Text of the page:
What comes to mind when you think of massage? Perhaps you associate a massage with a spa day, sports therapy, or an hour to relax in the midst of your hectic schedule. While those are excellent reasons for massage, it has many benefits beyond relaxation and soothing overworked muscles. Research shows that massage is an important component of treatment plans for chronic pain management, behavioral health treatment, and rehabilitation of injury, surgery and physical training. It is even effective for acute medical treatment in the areas of cancer management, post-operative pain, lifestyle diseases, and maternity and newborn care (1).
While massage therapy has long been considered an essential element of self-care, it is increasingly being offered along with standard treatment for many medical conditions. Since research has provided significant evidence that massage assists in healing and wellness, more insurance companies are covering the cost in a wider assortment of situations.
What are the benefits of Massage Therapy?
Massage therapy manipulates your soft tissue, which includes skin, muscles, ligaments, and tendons. There are more than 80 kinds of massage therapy which have been developed all over the world. While each type has its own technique, they all share a common purpose of relaxing tissue, decreasing pain, and increasing the flow of blood and oxygen throughout the area being massaged.
The American Massage Therapy Association has gathered extensive data on the results of peer-reviewed, published studies on the impact of massage therapy in a variety of conditions and situations. Chronic pain, surgical pain, Multiple Sclerosis, Oncology care, low back pain, burn scars, cardiovascular health, and improved mood and sleep are a few of the areas proven to benefit by massage therapy. It is also useful in eliminating toxins, enhancing immunity, and reducing swelling after an injury or surgery.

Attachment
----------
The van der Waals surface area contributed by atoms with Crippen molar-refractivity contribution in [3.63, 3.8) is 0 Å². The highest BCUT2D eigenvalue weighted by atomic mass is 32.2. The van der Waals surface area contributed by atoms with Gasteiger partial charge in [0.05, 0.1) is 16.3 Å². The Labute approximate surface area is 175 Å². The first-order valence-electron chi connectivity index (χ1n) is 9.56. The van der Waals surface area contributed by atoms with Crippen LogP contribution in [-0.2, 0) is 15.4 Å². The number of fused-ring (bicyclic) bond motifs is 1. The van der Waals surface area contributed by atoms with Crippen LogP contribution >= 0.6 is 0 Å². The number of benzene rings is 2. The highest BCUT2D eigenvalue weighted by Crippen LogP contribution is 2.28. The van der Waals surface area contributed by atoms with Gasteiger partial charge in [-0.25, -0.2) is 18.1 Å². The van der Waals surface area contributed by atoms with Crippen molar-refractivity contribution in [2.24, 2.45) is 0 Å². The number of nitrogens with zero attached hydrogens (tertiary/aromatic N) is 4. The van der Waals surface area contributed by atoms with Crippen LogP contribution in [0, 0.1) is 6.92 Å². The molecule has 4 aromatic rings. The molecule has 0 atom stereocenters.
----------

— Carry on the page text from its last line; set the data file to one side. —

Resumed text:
According to the Mayo Clinic, massage is recognized to reduce stress, pain, and muscle tension. They also state it may be helpful for anxiety, digestive disorders, fibromyalgia, headaches, insomnia related to stress, myofascial pain syndrome, soft tissue strains or injuries, sports injuries, and temporomandibular joint pain.
Researchers at Ohio State University found that massage also facilitates muscle recovery after exercise. After four days of exercise followed by massage, massaged muscles recovered approximately 60 percent of strength compared to only 14 percent in muscles that received rest after the exercise. The muscles that received a massage also had fewer damaged muscle fibers and almost no sign of white blood cells, which indicate that the body is working to repair muscle damage.
Why are there so many types of massage and which is best?
Certain types of massage have specific benefits. Pregnancy massage is one example. Pregnancy massage helps a woman’s body adapt to the major changes and stressors it goes through. It helps reduce swelling and relieves muscle and joint pain. It can reduce anxiety and depression, and many women experience improved labor outcomes and health of the newborn.
Most massage modalities are not that specific but are more effective in promoting wellness or healing specific types of injuries or conditions than others. For example, there is a distinct difference between deep tissue massage and Swedish massage. Deep tissue massage targets the inner layer of muscle and connective tissue and is excellent for treating muscle and tendon injuries and breaking up scar tissue. On the other hand, Swedish massage is much gentler and reduces muscle tension from everyday activities, while helping you relax physically and mentally.
There is not one best massage modality since each person is unique and has different needs. Therefore, we offer a broad range of massage modalities at TCIM including Swedish, Deep Tissue, Table Thai, Lymphatic Drainage, Oncology Massage, Cupping Therapy, Trigger Point, Reflexolo